She elaborated further by explaining that some offenders, such as those involved in gun crimes or gangs, are incarcerated because they are a threat to others or themselves whereas others, like drug abusers or prostitutes, may be jailed based on the state’s stance toward their actions. The MacArthur Grant has allowed researchers to use risk assessment to determine who needs to stay in jail and who does not.

One-third of offenders who are in St. Louis County jail are there on a probation violation. Huebner said researchers conducted case-by-case analyses to determine who was there for a probation violation and found that most of them have committed a technical violation, something that is not a criminal offense but is forbidden by a judge. Many of the probation violators had used drugs once or twice and out of fear, had failed to check in.

“So we thought, ‘Are these the people that are best to be in jail?’” Huebner said. “Because then they’re going to detox in jail, they’re going to lose any sort of job they had, and continue this kind of vicious circle.”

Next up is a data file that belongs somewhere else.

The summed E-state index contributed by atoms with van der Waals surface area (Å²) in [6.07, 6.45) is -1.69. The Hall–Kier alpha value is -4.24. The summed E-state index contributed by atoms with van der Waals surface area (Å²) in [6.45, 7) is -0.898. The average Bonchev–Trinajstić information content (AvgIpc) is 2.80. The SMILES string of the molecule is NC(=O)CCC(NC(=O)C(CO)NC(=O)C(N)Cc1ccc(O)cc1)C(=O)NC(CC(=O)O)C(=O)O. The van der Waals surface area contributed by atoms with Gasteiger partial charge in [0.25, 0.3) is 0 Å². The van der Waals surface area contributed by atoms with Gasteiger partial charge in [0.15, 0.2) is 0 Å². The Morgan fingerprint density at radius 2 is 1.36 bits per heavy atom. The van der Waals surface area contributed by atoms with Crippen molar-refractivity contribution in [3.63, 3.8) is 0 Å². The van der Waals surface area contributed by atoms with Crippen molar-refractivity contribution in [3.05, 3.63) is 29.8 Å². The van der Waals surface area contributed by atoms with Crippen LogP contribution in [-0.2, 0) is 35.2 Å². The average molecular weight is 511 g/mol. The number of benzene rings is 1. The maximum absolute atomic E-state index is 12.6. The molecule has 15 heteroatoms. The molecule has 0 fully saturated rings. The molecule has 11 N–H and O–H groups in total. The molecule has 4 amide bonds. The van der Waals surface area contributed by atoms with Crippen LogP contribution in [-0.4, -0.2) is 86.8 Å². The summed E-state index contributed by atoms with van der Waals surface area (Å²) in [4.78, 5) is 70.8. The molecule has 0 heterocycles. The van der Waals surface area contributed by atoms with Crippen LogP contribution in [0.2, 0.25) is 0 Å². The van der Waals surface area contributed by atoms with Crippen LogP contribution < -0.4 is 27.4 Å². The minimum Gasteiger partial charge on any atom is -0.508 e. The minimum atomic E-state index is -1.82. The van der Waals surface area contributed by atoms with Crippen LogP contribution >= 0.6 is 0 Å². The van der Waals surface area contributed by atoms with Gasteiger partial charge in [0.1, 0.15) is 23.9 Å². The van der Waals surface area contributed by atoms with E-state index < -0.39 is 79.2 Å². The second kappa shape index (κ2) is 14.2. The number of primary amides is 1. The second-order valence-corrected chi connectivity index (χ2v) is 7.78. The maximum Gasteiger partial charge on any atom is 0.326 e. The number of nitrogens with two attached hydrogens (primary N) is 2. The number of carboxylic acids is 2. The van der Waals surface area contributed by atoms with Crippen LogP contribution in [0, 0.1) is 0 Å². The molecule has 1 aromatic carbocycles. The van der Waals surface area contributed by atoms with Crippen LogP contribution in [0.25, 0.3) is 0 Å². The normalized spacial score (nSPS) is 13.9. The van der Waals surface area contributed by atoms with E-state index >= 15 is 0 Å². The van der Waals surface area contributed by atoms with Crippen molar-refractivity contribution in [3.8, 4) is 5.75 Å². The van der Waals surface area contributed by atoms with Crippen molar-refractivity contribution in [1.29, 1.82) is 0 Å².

A further issue Huebner cited was the amount of time it takes the incarcerated to receive a hearing. The average time an individual spends waiting in jail for a hearing is 99 days, and that number jumps to 111 days if the individual is African American. This means that a person could be innocent and still spend months incarcerated.

Women in jail have been another challenge. There are less women than men in jails and prisons anywhere in the United States and the world. However, Huebner explained that much more overcrowding occurs for women due to there being less space for them in jails. With the MacArthur Grant, Huebner said she hopes that they will have the opportunity to do trauma-informed interventions for women. Furthermore, Huebner said that in many fields, including the criminal justice and medical field, it is assumed that a treatment that works for men must work for women when in reality there needs to be gender responsive programming.